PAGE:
Study: Bigger fines needed to ward off marketing misbehavior

Do government probes deter bad pharma behavior? Researchers delved into the Neurontin off-label marketing settlement to find out. Their conclusion: Off-label prescribing continued apace after federal prosecutors started investigating, kept growing after the investigation was made public, and only began to decline after Pfizer's Warner-Lambert unit agreed to pay $430 million to settle the claims.

The Neurontin settlement was announced in 2004. Since then, a host of drugmakers have entered similar--and more costly--settlements with whistle-blowers and the feds. Pfizer ($PFE) itself agreed to pay $2.3 billion to wrap up marketing allegations related to Bextra and several other drugs, with federal prosecutors citing the repeat violation as one reason for the record-setting settlement.

As the pile of fines and payments mounted--and came to include more repeat offenders--questions about their deterrent effect naturally arose. How could Lilly's $1.42 billion Zyprexa settlement warn drugmakers way from marketing offenses when the atypical antipsychotic brought in that much in one quarter? How big would a settlement have to be to counteract off-label promotions, particularly when off-label sales of some drugs far outweighed the sales for approved uses? Had the settlements become just another cost of doing business in pharma?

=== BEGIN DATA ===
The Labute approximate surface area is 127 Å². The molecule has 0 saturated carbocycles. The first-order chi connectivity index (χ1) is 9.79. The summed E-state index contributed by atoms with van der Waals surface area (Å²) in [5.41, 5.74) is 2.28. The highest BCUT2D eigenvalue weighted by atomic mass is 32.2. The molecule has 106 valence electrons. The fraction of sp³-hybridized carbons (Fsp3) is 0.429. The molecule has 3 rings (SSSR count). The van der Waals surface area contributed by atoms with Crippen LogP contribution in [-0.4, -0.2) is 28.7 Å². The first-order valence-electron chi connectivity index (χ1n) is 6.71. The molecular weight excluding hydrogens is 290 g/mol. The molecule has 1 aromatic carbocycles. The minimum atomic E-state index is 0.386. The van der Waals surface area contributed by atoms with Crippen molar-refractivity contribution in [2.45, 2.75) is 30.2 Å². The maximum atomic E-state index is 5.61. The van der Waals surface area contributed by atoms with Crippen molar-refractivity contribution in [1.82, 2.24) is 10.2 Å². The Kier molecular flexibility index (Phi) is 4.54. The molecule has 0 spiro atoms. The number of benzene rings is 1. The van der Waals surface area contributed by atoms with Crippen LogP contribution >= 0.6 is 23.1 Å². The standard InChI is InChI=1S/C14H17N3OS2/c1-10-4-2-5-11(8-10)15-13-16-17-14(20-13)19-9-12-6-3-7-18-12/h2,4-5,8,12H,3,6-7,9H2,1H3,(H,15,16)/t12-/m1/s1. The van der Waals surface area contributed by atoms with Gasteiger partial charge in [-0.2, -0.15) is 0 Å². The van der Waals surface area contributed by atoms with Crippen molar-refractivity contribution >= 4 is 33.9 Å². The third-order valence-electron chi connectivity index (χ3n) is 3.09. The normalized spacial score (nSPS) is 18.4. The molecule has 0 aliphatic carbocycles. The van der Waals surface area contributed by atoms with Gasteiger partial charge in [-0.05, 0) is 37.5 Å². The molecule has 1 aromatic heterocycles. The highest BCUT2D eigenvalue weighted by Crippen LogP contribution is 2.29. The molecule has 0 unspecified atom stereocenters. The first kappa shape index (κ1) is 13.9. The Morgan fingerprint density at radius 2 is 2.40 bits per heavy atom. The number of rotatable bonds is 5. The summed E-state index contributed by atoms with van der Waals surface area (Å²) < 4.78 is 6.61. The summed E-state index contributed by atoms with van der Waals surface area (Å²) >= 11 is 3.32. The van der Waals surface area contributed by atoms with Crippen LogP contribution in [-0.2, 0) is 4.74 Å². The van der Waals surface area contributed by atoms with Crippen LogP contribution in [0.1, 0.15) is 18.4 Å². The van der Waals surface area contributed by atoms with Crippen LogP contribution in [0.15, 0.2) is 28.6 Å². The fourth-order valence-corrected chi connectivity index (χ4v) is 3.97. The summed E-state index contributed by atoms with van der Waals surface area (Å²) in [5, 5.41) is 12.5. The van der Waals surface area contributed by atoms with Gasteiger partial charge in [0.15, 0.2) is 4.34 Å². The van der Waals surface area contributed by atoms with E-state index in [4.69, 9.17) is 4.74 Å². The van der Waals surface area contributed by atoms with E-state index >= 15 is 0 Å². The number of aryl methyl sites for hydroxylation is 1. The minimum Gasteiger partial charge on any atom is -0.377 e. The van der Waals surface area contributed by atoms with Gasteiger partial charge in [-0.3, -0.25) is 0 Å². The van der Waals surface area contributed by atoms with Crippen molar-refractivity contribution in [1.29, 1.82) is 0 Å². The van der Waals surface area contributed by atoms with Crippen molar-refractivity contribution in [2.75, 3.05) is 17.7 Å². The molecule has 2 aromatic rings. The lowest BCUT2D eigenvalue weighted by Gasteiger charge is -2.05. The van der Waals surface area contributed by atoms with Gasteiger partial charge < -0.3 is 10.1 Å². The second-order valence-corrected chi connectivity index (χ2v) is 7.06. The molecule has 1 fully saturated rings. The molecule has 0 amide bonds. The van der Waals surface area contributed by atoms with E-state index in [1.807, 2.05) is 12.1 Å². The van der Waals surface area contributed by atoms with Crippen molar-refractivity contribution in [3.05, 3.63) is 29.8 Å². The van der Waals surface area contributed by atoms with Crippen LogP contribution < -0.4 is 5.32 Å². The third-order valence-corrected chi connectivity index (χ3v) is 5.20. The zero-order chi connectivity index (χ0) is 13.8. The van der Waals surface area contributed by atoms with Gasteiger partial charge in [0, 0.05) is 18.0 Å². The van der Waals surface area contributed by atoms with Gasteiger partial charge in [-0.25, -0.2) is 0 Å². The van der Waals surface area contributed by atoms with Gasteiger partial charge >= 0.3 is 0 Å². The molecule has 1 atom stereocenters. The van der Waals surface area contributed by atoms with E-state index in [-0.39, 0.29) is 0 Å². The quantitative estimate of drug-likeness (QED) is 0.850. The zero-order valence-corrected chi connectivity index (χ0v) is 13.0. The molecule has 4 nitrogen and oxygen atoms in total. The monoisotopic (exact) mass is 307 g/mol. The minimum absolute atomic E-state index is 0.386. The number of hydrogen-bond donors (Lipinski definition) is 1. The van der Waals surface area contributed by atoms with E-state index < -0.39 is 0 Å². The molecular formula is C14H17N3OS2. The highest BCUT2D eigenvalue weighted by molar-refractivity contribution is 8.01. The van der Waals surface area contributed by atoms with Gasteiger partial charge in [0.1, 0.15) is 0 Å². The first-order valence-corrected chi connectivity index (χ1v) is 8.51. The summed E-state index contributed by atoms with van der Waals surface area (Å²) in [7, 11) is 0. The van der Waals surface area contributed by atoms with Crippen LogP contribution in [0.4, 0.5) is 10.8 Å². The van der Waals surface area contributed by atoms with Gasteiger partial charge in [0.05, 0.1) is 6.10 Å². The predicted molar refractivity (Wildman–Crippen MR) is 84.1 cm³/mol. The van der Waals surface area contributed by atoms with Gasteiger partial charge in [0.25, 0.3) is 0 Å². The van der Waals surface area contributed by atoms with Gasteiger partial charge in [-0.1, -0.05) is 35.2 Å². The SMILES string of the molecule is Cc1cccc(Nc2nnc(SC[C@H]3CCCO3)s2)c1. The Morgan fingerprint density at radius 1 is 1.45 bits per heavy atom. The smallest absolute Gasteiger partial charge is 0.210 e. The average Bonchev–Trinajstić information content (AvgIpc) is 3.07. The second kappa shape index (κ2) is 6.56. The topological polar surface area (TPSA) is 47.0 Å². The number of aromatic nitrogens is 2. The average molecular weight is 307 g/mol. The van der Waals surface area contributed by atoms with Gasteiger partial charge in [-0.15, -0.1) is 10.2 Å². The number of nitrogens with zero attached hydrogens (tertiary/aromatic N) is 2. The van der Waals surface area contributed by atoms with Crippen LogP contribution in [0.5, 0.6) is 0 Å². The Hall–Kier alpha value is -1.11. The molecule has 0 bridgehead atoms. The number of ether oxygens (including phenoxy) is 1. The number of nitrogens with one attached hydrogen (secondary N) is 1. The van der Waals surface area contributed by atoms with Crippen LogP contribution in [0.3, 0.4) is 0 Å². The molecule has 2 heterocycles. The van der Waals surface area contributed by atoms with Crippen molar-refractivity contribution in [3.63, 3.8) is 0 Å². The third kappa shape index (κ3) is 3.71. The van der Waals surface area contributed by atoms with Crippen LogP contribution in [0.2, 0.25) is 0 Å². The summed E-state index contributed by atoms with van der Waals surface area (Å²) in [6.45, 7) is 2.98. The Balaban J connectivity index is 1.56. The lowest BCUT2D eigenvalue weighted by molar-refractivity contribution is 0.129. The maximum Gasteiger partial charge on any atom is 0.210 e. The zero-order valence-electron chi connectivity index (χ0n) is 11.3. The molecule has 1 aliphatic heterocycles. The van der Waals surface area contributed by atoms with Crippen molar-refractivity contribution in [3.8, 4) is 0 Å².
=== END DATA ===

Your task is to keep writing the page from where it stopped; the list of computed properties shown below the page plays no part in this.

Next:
Knowing the Justice Department is on the case, some pharma execs have said they think twice about promotional practices. In response to the new Health Affairs study, Pfizer yesterday pointed to its own stepped-up compliance efforts. And study author Aaron Kesselheim allowed that the settlements have captured attention within the industry. "Certainly the pharmaceutical companies are saying they're changing their practices," Kesselheim told The Star-Ledger, adding, "The practices are more likely changing rather than disappearing completely."

To really change behavior, off-label probes should come with increased penalties, the study authors suggested. "Settlements to this point have been dwarfed by the financial gains to pharmaceutical companies from engaging in improper off-label marketing,'' the study noted.

- see the Health Affairs abstract
- read The Star-Ledger coverage